Sometimes a cigar is just a cigar; but a family is rarely just a family. Not in novels, anyway, where families tend to become metaphors for something else, something bigger: for the society in which they live, or perhaps for human relations in general. The Berglunds, the family at the heart of Jonathan Franzen’s sweeping yet intimate new novel, seem at times to stand for America itself—or, more specifically, for what Franzen refers to as “the American experiment of self-government, an experiment statistically skewed from the outset, because it wasn't the people with sociable genes who fled the crowded Old World for the new continent, it was the people who didn't get along well with others.”
With so much metaphorical weight to bear, it is no wonder that the Berglunds bend under the pressure. Admittedly, they started out strong. “Walter and Patty were the young pioneers of Ramsey Hill,” we learn on the novel’s first page, “the first college grads to buy a house on Barrier Street since the old heart of St. Paul had fallen on hard times three decades earlier.” Gifted with healthy doses of American pluck, reinforced by a coating of Midwestern (specifically, Minnesotan) reserve, these Volvo-driving, Whole Foods-shopping petit bourgeois will, within a few years, transform their neighborhood into an enclave of genteel civility.
And yet: we are made aware early on that the Berglunds are heading for a fall, or rather, a series of increasingly embarrassing and painful falls. Walter, we learn in the novel’s second sentence, will move from St. Paul to Washington, where he will endure a professional embarrassment significant enough to be reported in the New York Times. (His failure, it is later revealed, relates to his efforts to save threatened North American songbirds and derives from a fatal combination of good intentions and imperfect judgment, the same combination that will make his employment of his young and beautiful assistant, Lalitha, a marital catastrophe waiting to happen.) Their son Joey, meanwhile, will find himself drawn by his business partner—“ a bush-league sociopath who would end up in jail or in Congress soon enough"—into a scheme to sell rusted out and entirely useless truck parts to the U.S. military for use in Iraq. As for Patty, a former star athlete with a wrecked knee, an overzealous appreciation for wine, and too-intimate relationships both to Joey and to Walter’s best friend Richard Katz, it is perhaps sufficient to observe that a considerable portion of the book is comprised by her confessional memoir, "Mistakes Were Made: Autobiography of Patty Berglund by Patty Berglund. (Composed at Her Therapist's Suggestion.)"
Like Franzen’s previous novel, the National Book Award-winning The Corrections, Freedom is a big, ambitious, somewhat baggy book that goes slack in places and is, at times, a bit arid. But it is hard not to admire the ambition; and the good paragraphs tend to outweigh, and make one forget, the insufficiently polished and hurried-through. Franzen is one of a relatively small number of contemporary novelists who can work successfully on this sort of scale, and who is able to create characters of genuine complexity and emotional depth.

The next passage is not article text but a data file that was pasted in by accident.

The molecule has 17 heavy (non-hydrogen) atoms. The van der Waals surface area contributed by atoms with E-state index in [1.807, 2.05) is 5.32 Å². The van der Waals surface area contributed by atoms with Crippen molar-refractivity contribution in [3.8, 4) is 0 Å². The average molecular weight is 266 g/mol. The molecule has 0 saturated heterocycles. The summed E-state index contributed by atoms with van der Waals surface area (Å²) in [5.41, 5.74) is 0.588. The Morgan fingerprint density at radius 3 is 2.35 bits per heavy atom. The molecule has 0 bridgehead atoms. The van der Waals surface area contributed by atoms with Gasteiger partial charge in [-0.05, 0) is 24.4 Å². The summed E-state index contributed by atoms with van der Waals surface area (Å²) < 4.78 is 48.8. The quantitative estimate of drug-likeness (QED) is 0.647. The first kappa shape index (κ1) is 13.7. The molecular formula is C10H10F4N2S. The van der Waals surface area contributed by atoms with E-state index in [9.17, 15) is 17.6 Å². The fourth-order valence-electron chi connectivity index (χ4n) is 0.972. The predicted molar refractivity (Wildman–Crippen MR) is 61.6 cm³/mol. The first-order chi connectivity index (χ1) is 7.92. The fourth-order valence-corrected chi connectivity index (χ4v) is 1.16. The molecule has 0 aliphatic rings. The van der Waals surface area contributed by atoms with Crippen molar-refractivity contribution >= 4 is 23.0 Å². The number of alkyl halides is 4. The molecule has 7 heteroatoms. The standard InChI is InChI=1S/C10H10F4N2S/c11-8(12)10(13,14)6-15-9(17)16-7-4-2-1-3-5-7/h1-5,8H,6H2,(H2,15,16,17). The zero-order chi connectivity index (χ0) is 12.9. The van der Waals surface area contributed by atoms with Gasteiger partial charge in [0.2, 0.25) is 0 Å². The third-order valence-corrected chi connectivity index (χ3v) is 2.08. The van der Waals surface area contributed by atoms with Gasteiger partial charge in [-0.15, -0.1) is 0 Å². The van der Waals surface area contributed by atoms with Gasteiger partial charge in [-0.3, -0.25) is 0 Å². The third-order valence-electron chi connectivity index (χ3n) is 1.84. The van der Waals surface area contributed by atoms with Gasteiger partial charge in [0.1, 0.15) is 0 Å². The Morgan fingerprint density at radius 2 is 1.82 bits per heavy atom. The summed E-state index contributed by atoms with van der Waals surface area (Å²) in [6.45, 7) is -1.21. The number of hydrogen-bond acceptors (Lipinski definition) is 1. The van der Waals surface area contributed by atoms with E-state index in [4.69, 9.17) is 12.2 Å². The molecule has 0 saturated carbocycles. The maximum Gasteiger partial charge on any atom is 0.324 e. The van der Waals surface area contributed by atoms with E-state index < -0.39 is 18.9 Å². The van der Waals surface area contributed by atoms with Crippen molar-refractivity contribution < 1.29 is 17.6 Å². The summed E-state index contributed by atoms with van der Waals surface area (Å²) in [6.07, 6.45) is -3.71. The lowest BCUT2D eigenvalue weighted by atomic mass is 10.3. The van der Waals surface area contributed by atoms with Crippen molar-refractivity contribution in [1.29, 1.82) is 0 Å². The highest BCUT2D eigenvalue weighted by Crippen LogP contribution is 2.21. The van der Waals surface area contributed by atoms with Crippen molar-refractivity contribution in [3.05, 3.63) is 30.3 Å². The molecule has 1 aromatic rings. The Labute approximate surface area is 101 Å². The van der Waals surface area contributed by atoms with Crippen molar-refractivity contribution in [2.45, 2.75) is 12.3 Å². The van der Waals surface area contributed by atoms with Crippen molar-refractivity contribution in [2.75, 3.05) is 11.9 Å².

For me the most satisfyingly complex character is Richard Katz, the Berglund’s family friend (and, at times, worst enemy). A punk-rocker turned alt-country musician, Richard is intelligent but suspicious of the uses to which intelligence can be put, irresistible to women but increasingly disgusted by the shallowness of his relations with them, and so thoroughly destabilized by the success of his new band (whose music is, to his horror, nominated for a Grammy and played on NPR) that he refuses to record a second album with them, fleeing instead into a life of reclusiveness and manual labor. My favorite moment in the book finds Richard standing on the roof of a building in lower Manhattan faced with an attractive young woman, the latest in a long series of attractive young women he has flirted with and, more often than not, bedded: “Katz felt very, very tired. To be unable to bring himself to play for even ten seconds the game that Caitlyn was interested in playing with him was to understand the allure of death. To die would be the cleanest cutting of his connection to the thing—the girl's idea of Richard Katz—that was burdening him. Away to the southwest of where they were standing stood the massive Eisenhower-era utility building that marred the nineteenth-century architectural vistas of almost every Tribecan loft-dweller. Once upon a time, the building had offended Katz's urban aesthetic, but now it pleased him by offending the urban aesthetic of the millionaires who'd taken over the neighborhood.”
To excessively desire the approval of others makes one a slave to their opinions. But to fear and despise one’s fellows’ approval, as Katz does, is no more liberating: the burden of others’ ideas of us weighs as heavily in the one case as in the other. In the end, freedom is a paradox, and perhaps an unattainable ideal. And because it understands this, Freedom is, in the end, a fine, impressive, and memorable novel.